Richard Dunn II Can Never Replace Michelle Spence-Jones

Uncle Luke, the man whose booty-shaking madness made the U.S. Supreme Court stand up for free speech, gets as nasty as he wants to be for Miami New Times. This week, Luke assesses the fight for District Five in the City of Miami.

Rev. Richard Dunn II and all of Michelle Spence-Jones' haters think they got the last laugh on her. They're wrong. Last week, a Florida District Court of Appeal ruled Wednesday that Miami's only African American city commissioner is barred by the city's charter from seeking a third consecutive term.

She had appealed a lower court's decision siding with Dunn, who sued the city and Spence-Jones claiming that an opinion from the city attorney that the commissioner could run again because she didn't serve two full terms was flawed and unconstitutional.

Now Dunn is celebrating a hollow victory. He may have finally beaten Spence-Jones, but the real loser is Miami's black community. She's been the real deal, getting things done in her district. Following her return to office in August 2011 after she beat two bogus criminal cases against her, Spence-Jones secured $50 million in city redevelopment funds for Overtown. Recently she successfully blocked a plan by the Florida Department of Transportation to take over historic streets in Overtown, citing the agency's long history of screwing African-Americans in that part of Miami.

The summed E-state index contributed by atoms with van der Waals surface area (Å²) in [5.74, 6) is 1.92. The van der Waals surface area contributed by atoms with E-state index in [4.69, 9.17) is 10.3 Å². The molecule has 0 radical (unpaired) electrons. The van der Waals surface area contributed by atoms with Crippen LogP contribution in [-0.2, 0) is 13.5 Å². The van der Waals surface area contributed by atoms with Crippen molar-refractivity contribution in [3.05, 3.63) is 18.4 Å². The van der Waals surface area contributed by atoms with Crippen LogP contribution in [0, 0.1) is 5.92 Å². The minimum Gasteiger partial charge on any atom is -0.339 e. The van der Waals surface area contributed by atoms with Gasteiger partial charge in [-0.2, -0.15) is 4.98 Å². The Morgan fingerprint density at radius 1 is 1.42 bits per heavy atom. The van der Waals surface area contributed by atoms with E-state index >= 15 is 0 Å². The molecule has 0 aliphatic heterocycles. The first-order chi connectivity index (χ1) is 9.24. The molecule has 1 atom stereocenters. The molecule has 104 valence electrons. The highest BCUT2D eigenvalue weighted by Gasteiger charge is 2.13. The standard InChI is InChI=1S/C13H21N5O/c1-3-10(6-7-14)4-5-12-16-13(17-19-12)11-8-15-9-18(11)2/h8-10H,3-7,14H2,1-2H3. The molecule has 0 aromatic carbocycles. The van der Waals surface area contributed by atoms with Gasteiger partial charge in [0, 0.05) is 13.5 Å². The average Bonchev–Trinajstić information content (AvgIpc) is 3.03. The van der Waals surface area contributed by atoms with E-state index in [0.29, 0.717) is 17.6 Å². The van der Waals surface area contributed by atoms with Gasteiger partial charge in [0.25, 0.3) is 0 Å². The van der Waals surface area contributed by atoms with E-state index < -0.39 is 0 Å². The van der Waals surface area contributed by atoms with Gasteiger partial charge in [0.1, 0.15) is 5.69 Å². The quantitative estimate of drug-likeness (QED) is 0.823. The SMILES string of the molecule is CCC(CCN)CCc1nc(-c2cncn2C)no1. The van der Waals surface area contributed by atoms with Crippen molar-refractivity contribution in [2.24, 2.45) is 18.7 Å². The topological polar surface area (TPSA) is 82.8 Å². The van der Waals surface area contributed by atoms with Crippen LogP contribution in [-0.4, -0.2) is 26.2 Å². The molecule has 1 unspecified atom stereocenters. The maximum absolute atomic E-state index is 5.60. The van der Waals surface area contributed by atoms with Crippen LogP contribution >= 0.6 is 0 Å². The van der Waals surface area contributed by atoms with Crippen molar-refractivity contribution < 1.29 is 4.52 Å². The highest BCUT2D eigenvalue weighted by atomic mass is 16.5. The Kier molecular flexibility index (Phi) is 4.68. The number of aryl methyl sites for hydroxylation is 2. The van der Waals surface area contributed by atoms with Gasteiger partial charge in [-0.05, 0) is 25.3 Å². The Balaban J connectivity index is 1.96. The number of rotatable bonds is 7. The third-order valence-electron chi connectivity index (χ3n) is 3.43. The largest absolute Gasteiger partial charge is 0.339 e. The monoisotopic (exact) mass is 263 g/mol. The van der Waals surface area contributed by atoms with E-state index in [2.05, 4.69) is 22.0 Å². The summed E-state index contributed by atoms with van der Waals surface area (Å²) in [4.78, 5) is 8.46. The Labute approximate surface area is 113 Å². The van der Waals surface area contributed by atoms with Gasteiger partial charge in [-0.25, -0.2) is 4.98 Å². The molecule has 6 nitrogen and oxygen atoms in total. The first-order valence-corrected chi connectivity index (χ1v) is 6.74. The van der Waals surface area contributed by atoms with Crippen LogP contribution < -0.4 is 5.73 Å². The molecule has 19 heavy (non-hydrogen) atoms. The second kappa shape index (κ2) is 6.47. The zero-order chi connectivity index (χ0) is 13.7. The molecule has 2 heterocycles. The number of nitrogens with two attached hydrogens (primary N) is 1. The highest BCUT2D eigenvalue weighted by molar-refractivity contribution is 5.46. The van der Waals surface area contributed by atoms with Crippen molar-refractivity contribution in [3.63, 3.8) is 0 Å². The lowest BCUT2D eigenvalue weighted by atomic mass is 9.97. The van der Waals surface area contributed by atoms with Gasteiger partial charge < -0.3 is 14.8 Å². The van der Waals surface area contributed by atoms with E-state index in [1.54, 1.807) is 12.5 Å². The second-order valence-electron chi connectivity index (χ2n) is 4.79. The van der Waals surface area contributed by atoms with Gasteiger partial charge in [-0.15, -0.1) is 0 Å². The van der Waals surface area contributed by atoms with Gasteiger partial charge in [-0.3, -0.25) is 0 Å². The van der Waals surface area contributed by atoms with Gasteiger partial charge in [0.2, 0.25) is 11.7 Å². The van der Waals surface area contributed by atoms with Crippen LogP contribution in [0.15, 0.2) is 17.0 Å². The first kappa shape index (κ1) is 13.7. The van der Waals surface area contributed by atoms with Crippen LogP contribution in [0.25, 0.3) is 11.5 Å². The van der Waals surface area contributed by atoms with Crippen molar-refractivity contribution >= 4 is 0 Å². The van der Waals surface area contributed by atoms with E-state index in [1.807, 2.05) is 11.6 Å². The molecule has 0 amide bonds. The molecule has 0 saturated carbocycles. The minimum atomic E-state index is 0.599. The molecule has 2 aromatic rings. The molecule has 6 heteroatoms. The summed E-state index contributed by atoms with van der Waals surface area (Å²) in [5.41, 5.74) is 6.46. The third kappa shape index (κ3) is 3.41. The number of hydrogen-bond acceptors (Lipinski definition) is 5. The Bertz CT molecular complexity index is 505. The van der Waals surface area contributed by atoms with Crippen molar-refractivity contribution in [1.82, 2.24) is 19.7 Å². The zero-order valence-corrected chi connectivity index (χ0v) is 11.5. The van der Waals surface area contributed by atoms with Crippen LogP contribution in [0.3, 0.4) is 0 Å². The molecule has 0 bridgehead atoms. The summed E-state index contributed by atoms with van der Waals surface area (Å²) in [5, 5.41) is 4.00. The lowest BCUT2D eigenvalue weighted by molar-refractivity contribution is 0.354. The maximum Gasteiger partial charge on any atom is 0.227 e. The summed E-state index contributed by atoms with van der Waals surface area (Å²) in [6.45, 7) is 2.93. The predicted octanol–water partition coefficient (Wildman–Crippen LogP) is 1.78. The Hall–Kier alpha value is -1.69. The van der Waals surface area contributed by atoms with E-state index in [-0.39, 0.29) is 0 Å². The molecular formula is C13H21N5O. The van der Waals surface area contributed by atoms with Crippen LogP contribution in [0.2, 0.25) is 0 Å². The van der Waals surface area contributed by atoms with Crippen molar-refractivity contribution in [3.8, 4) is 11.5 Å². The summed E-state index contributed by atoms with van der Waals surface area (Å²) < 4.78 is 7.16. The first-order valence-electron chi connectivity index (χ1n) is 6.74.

Any time a black city commissioner gets results, they become a target. The same thing happened to her predecessor Arthur Teele, the late city commissioner who paid the ultimate price for protecting his district; taking his own life because of relentless politically motivated prosecutions.

Her enemies couldn't put her in prison, so they got Dunn -- who has never beaten Spence-Jones at the polls -- to file his bogus lawsuit. Coincidentally, the judge who ruled in Dunn's favor was an assistant state attorney who investigated Spence-Jones, a fact he failed to disclose when he made his decision to disenfranchise the voters who elected her.

But Spence-Jones is a strong-willed person who's found clarity. And she's far from beaten. I spoke to her following her court loss. She feels at peace with the decision. Now she can focus on raising her two sons, do what she wants to accomplish in her professional life, and still serve the community from behind the scenes.

And Dunn's not guaranteed a win in November. The qualifying dates are in September. Spence-Jones can be far more dangerous playing the role of queen maker.

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